A Reunited Love Affair:

Stuffed Courgette Blossoms with Courgette, Pine Nuts, Lemon and Parma Ham Tagliatelle:

courgette blossoms1

“Goose rillette … oh my God they have goose rillette” shouts a man – wearing red Crocs and an over-sized African beaded necklace – in astonishment he digs a cream cracker into a sample dish of imported French goose rillette. “Oh my God… um… I’ll have …um… a 100grams”. “Where did you get the wine?” shouts a man, across from where I am standing, forcing me to stop starring at the goose-rillette-eating-man.

This is the Neighbourgoods Market at the Old Biscuit Mill. For those of you who have been living in the Amazon Jungle for the past five years or somewhere equally sheltered from civilisation, the market is situated amongst the hullabaloo of Woodstock, and offers a range of delicious food products. The standard of the stalls is delightfully high – suffice to say there is no ‘coconut ice’, candy floss or toffee apples, and if there are an unusual touch has been added. All the produce is freshly prepared with the utmost care resulting in a wonderfully refreshing atmosphere compared to that of many restaurants and their ‘ready-made-meals’ policy.


It is a wonderful place to go for breakfast, lunch or both and offers wine by the glass, artisan beers and refreshing cocktails. This marvelous idea enables people to roam around the market sipping on ice-cold Sauvignon Blanc while tasting samples from each stall – adding to the festive atmosphere and overall appreciation of food.



courgette flower_chopping board



Besides all the freebies masquerading as samples, there are lots of stalls offering proper meals, Tuna steak burgers, Malay curry’s and an array of roasted vegetable salads and honey glazed sausages. The fare can be eaten and enjoyed along communal tables comprised of old doors acting as table tops which rest on vegetable crates.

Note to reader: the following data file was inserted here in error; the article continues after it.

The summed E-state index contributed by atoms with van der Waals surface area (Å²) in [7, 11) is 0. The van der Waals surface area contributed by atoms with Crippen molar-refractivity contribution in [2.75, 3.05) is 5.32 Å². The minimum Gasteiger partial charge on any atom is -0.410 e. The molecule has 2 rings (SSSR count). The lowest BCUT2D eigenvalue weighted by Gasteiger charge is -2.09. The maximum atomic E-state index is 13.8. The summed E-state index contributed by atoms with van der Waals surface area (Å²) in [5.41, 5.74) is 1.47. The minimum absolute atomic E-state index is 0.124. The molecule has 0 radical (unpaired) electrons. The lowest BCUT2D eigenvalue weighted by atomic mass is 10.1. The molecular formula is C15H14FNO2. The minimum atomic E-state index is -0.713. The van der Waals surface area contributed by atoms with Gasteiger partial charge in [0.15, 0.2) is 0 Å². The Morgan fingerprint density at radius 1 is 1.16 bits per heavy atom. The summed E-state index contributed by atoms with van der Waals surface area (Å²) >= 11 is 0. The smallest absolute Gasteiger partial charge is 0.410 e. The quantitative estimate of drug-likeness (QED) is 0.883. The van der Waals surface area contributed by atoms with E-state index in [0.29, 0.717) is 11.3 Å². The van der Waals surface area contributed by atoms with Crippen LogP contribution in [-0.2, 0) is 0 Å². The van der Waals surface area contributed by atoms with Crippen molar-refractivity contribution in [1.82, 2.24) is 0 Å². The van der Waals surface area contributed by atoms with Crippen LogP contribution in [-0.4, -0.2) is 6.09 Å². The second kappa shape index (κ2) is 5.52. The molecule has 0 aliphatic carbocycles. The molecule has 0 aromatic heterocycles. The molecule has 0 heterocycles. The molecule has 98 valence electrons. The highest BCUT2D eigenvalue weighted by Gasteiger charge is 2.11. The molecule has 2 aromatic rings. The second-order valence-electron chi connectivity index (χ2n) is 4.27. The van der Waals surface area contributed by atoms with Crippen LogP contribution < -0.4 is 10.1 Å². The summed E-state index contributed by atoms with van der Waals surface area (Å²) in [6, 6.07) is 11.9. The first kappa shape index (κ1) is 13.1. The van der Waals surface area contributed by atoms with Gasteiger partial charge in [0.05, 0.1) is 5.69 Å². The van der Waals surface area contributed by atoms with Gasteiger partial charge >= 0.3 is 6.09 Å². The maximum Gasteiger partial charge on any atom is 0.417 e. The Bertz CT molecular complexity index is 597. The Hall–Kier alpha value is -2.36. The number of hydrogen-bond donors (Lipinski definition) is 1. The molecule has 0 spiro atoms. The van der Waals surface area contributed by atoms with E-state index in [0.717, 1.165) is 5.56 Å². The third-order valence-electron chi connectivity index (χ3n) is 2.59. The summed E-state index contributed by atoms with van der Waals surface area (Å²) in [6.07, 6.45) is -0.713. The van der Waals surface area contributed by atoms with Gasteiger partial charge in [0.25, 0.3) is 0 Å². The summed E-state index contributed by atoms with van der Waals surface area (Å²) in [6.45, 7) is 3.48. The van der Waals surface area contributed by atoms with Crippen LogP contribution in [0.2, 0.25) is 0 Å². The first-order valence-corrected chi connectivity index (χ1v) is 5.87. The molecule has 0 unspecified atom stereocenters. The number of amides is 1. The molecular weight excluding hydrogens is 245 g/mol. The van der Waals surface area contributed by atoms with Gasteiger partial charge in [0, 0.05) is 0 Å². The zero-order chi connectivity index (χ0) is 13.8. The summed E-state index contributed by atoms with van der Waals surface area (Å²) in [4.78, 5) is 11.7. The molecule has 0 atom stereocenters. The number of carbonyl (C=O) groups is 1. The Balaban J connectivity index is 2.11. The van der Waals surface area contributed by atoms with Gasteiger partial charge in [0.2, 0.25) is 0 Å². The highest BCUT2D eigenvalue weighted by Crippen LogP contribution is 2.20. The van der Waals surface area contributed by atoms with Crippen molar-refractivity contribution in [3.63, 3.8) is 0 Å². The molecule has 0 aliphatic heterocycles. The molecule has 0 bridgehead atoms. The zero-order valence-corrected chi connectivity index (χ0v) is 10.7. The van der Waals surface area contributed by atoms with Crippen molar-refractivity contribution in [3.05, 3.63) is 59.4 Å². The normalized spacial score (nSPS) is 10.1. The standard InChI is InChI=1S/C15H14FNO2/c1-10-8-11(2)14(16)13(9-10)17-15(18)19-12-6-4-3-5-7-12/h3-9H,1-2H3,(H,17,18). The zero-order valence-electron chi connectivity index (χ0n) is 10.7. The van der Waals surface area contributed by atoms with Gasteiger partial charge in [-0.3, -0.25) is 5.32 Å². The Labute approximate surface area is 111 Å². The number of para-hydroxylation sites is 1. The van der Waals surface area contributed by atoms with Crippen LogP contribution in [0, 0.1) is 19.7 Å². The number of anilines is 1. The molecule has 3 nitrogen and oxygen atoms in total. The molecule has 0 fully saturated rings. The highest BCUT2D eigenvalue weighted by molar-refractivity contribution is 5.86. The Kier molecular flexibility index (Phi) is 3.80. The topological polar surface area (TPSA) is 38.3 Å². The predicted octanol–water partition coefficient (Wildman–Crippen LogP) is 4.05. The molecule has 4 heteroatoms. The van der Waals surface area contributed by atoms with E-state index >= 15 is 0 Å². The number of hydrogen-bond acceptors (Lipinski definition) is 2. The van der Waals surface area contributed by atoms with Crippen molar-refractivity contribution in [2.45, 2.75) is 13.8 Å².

The Market is not new to me, however I always end up finding something wonderfully exciting. If it’s not Jerusalem artichokes then it’s truffles. This time I was so happy to find courgette blossoms – I simply adore them, so much so that I even dream about them. I tasted them for the first time at the restaurant Baa Baa Black Sheep in Riebeek Kasteel and it was love at first sight. However, it was a love affair (like so many before it) that was hindered by an obstacle: where would I find courgette blossoms? After a week of searching it was becoming quite apparent that my love and I were not to be reunited again – the love affair between me and courgette blossoms seemed destined to be apart…until I went to the Neighbourhood Goods Market.


As I walked in, right in front of me, in a shabby crate, lay my courgette blossoms. I almost wet my pants with excitement, I had found my courgette blossoms. As a dog walks past me and a little girl runs to her mom excited by a delicate petit four that rests in her equally delicate hand, I hear the goose-rillette-eating-man say “oysters and champagne, oh my God what will be next”. Walking back to my car with my courgette blossoms (secured in in a packet) and wondering how I should cook them, I could not help but be reminded of the Lewis Carroll poem: The Walrus and the Carpenter.


Usually courgette blossoms are deep-fried and served as a starter, but since mine took a little work to obtain I thought they warranted a bit more attention and stature . I decided that I wanted to make a whole meal out of them. I thought it would be nice to serve deep-fried stuffed courgette blossoms on top of a courgette and Parma ham pasta – I liked the idea of the crispy courgette blossoms contrasting with the silky, creamy pasta. If you want, you can just make the stuffed courgette blossoms as a starter. Also, the flowers deep-fried without a stuffing are divine too.



courgette pasta





250ml soda water

3/4 cup self-raising flour

½ tsp salt

½ tsp pepper

Filling/Stuffing for the Courgette Blossoms: (for 8-10 courgette blossoms).

¾ cup of ricotta

½ grated Parmesan

tsp lemon zest

1 egg yolk

1 clove of crushed garlic

1 tsp chilli flakes

salt and pepper to taste (about half a tsp of each)


1/2 packet of tagliatelle ( good quality – I like to use Divella or Riscossa)

Pasta Sauce:

250ml cream

tablespoon olive oil

tablespoon butter

½ red onion cut into half-moons

5 courgettes cut into small cubes

2 cloves of finely chopped garlic

½ cup of chicken stock/ vegetable stock

juice of half a lemon

2 tsp lemon zest

½ cup of frozen petit pois

2 tablespoon roasted pine nuts (optional),

Handful of basil (torn roughly), plus extra for garnishing

Parma ham

salt and pepper (to taste)

Parmesan to serve


Courgette Blossom filling/Stuffing:

In a medium-sized bowl combine all the filling ingredients. Taste the filling and add more salt and pepper if needed.